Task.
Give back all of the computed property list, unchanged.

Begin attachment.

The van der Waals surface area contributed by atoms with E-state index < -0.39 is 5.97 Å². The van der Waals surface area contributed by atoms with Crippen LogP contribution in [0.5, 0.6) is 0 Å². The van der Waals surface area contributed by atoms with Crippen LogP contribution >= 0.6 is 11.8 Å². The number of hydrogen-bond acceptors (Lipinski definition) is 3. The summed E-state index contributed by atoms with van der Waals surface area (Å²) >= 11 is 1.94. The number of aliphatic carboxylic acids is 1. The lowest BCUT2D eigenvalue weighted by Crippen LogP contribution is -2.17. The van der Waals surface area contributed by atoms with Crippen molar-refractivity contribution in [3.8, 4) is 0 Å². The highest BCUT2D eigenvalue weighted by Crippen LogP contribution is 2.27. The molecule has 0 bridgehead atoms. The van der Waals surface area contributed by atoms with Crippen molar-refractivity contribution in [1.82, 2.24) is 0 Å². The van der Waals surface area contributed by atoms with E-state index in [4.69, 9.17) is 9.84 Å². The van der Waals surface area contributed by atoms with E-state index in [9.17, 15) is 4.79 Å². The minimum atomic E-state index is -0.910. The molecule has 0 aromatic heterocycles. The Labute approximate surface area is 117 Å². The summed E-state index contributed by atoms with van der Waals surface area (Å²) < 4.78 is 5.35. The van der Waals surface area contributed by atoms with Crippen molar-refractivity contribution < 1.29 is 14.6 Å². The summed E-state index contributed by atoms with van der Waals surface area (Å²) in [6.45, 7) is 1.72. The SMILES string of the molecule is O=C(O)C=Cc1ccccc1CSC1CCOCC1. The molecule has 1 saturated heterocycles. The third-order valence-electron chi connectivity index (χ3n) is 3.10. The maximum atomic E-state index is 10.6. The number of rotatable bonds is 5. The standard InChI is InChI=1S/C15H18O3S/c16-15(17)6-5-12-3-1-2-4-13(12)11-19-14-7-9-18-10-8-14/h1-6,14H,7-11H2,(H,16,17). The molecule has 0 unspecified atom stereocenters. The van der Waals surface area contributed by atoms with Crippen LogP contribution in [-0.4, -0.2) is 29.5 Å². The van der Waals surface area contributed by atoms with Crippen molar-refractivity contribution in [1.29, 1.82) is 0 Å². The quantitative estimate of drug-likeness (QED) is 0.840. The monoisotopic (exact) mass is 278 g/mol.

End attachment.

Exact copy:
The van der Waals surface area contributed by atoms with E-state index < -0.39 is 5.97 Å². The van der Waals surface area contributed by atoms with Crippen LogP contribution in [0.5, 0.6) is 0 Å². The van der Waals surface area contributed by atoms with Crippen LogP contribution >= 0.6 is 11.8 Å². The number of hydrogen-bond acceptors (Lipinski definition) is 3. The summed E-state index contributed by atoms with van der Waals surface area (Å²) >= 11 is 1.94. The number of aliphatic carboxylic acids is 1. The lowest BCUT2D eigenvalue weighted by Crippen LogP contribution is -2.17. The van der Waals surface area contributed by atoms with Crippen molar-refractivity contribution in [3.8, 4) is 0 Å². The highest BCUT2D eigenvalue weighted by Crippen LogP contribution is 2.27. The molecule has 0 bridgehead atoms. The van der Waals surface area contributed by atoms with Crippen molar-refractivity contribution in [1.82, 2.24) is 0 Å². The van der Waals surface area contributed by atoms with E-state index in [4.69, 9.17) is 9.84 Å². The van der Waals surface area contributed by atoms with E-state index in [9.17, 15) is 4.79 Å². The minimum atomic E-state index is -0.910. The molecule has 0 aromatic heterocycles. The Labute approximate surface area is 117 Å². The summed E-state index contributed by atoms with van der Waals surface area (Å²) < 4.78 is 5.35. The van der Waals surface area contributed by atoms with Crippen molar-refractivity contribution < 1.29 is 14.6 Å². The summed E-state index contributed by atoms with van der Waals surface area (Å²) in [6.45, 7) is 1.72. The SMILES string of the molecule is O=C(O)C=Cc1ccccc1CSC1CCOCC1. The molecule has 1 saturated heterocycles. The third-order valence-electron chi connectivity index (χ3n) is 3.10. The maximum atomic E-state index is 10.6. The number of rotatable bonds is 5. The standard InChI is InChI=1S/C15H18O3S/c16-15(17)6-5-12-3-1-2-4-13(12)11-19-14-7-9-18-10-8-14/h1-6,14H,7-11H2,(H,16,17). The molecule has 0 unspecified atom stereocenters. The van der Waals surface area contributed by atoms with Crippen LogP contribution in [-0.4, -0.2) is 29.5 Å². The van der Waals surface area contributed by atoms with Crippen molar-refractivity contribution in [1.29, 1.82) is 0 Å². The quantitative estimate of drug-likeness (QED) is 0.840. The monoisotopic (exact) mass is 278 g/mol.